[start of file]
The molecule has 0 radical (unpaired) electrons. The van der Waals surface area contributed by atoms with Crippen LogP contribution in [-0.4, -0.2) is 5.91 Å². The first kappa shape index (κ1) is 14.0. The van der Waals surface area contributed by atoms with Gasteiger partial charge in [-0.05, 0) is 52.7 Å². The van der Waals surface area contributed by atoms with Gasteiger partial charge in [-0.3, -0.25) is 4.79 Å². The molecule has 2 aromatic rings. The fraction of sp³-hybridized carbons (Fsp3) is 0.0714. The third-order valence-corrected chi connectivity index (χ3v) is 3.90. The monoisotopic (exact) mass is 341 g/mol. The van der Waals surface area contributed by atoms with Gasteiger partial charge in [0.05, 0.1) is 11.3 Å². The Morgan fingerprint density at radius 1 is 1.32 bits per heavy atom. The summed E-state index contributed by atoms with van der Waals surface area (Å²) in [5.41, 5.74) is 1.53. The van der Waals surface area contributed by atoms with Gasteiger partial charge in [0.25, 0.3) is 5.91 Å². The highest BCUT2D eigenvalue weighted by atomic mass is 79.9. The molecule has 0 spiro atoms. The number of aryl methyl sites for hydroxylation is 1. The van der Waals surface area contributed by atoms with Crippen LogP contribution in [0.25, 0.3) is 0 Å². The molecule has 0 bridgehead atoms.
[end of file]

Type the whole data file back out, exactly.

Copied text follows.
The molecule has 0 radical (unpaired) electrons. The van der Waals surface area contributed by atoms with Crippen LogP contribution in [-0.4, -0.2) is 5.91 Å². The first kappa shape index (κ1) is 14.0. The van der Waals surface area contributed by atoms with Gasteiger partial charge in [-0.05, 0) is 52.7 Å². The van der Waals surface area contributed by atoms with Gasteiger partial charge in [-0.3, -0.25) is 4.79 Å². The molecule has 2 aromatic rings. The fraction of sp³-hybridized carbons (Fsp3) is 0.0714. The third-order valence-corrected chi connectivity index (χ3v) is 3.90. The monoisotopic (exact) mass is 341 g/mol. The van der Waals surface area contributed by atoms with Gasteiger partial charge in [0.05, 0.1) is 11.3 Å². The Morgan fingerprint density at radius 1 is 1.32 bits per heavy atom. The summed E-state index contributed by atoms with van der Waals surface area (Å²) in [5.41, 5.74) is 1.53. The van der Waals surface area contributed by atoms with Gasteiger partial charge in [0.25, 0.3) is 5.91 Å². The highest BCUT2D eigenvalue weighted by atomic mass is 79.9. The molecule has 0 spiro atoms. The number of aryl methyl sites for hydroxylation is 1. The van der Waals surface area contributed by atoms with Crippen LogP contribution in [0.25, 0.3) is 0 Å². The molecule has 0 bridgehead atoms.